Our stress reaction was developed in prehistoric times, when we were subjected to real dangers. For example when a dangerous predator or enemy crossed our path. To survive, we had two options: fight or flee. To enable these, a lot of energy had to be released in as short a time as possible. Raising our blood-glucose levels was our body’s response.
The adrenal glands play an important part in this raising of the blood-glucose level in stress situations. After all, the adrenal glands produce the hormones adrenaline and cortisol, which ensure the conversion of glycogen in liver and muscles, and proteins in muscles, into blood glucose as quickly as possible. Next to raising the blood-glucose level, cortisol is also the most important anti-inflammatory agent in the body. Which is logical really, because any inflammations or wounds sustained during a fight or flight would reduce our chances of survival.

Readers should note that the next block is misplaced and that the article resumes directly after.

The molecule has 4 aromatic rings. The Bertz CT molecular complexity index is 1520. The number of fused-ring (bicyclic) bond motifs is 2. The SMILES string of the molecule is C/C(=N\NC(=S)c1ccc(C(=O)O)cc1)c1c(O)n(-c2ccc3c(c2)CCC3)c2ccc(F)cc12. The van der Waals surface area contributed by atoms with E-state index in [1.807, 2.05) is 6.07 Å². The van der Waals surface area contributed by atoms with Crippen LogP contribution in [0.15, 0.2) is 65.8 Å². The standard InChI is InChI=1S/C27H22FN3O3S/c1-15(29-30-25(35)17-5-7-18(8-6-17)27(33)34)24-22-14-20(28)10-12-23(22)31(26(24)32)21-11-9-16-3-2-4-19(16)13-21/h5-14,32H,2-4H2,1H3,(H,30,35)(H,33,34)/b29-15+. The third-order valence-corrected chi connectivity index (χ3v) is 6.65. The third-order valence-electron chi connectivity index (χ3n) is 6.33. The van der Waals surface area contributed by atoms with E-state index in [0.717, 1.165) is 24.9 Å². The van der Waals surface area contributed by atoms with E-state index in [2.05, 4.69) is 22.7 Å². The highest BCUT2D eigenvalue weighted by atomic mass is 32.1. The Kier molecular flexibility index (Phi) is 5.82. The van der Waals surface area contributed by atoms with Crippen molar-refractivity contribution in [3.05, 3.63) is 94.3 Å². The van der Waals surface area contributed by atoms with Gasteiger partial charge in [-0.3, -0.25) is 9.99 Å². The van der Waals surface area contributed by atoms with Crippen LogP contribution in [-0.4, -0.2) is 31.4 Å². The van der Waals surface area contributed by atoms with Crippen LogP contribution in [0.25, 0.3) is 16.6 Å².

Without good adrenal function we are more vulnerable to the impact of stress. Understand how to measure and treat your adrenals to make sure you are resilient in the faces of stress thrown at you.1